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Prisoners worked 48 hours per week on the prison grounds and learned a variety of trades. The prison was mostly self sufficient and there were many opportunities to learn skills which could benefit a prisoner when released. During off hours prisoners were able to make crafts, including the knitted lace below,  which were sold at a public bazaar on Sunday afternoons.   If a prisoner took advantage of the opportunities, he or she could leave prison with marketable skills and a small nest egg.

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Although infamous, the prison was really quite progressive in its operation. Prisoners had opportunities to learn to read, write and do arithmetic. They had opportunity to learn English, Spanish and to play a musical instrument. Classes were taught by guards or by prisoners with those skills.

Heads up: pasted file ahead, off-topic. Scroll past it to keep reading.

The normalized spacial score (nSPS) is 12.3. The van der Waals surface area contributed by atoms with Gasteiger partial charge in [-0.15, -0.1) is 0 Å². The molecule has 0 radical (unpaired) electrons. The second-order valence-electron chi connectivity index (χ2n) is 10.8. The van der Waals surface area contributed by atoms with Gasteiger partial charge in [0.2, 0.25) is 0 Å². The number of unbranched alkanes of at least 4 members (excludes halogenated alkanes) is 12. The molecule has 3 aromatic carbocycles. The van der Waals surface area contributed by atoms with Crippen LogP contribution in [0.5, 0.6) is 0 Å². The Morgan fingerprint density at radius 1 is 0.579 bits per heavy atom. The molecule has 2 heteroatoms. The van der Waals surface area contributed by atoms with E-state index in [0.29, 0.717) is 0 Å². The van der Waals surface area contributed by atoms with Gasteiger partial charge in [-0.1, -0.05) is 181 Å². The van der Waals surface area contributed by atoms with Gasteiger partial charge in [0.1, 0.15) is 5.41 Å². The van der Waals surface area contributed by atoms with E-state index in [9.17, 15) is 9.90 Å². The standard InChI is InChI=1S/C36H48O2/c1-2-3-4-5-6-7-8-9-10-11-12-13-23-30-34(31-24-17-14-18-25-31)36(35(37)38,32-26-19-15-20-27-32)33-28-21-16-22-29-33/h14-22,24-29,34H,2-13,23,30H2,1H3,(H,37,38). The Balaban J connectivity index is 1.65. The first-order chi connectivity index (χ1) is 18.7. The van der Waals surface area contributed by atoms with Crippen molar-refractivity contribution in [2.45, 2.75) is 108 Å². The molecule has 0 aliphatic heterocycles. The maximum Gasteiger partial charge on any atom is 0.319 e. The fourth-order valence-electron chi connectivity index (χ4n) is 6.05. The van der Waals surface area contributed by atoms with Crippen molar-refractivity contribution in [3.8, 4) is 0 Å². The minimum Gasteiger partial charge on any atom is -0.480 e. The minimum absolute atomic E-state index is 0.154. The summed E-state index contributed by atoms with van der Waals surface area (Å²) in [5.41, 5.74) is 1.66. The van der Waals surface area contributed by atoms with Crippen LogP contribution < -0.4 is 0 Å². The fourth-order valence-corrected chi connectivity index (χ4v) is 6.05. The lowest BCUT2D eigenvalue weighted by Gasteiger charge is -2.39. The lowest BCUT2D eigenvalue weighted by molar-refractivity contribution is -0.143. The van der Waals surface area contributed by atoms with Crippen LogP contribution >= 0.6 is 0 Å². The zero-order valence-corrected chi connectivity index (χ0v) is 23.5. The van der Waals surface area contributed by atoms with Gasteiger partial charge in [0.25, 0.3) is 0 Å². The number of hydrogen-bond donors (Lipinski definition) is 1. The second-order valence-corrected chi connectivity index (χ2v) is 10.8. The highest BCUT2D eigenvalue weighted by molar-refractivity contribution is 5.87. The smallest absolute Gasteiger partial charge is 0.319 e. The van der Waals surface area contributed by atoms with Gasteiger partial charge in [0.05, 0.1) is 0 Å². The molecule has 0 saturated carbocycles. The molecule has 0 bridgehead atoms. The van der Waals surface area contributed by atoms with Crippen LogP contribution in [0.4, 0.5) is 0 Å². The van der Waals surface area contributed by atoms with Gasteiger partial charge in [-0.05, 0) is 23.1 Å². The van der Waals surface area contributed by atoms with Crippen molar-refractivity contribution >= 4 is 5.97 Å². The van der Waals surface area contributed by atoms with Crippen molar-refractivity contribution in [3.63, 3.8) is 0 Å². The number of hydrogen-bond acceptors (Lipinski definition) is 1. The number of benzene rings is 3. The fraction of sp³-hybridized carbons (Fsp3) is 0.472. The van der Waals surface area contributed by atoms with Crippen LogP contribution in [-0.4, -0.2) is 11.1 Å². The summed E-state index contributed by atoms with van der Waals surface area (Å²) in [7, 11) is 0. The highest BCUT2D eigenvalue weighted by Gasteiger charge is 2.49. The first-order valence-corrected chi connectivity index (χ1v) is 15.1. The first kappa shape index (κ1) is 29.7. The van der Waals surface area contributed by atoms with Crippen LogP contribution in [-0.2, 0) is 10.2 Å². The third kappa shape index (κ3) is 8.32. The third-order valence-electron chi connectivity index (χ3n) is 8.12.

There was an onsite library, also available to the public, that was one of the first in the territory. Visitors paid a 25 cent fee to the prison for musical programs, tours or to borrow books and the monies were used to buy more books.

There was a well maintained onsite hospital and dental care was also available. One hundred eleven prisoners died while in prison, most from consumption (tuberculosis).

Yuma residents sometimes thought prisoners lived better than they did because the prison had gravity running water, telephone service and a basic ventilation system. It also had lighting due to one of the first power generation systems in the area. The prison sold electricity to the town of Yuma after 9:00 pm.

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Although this all sounds pretty good, it was not a club med prison!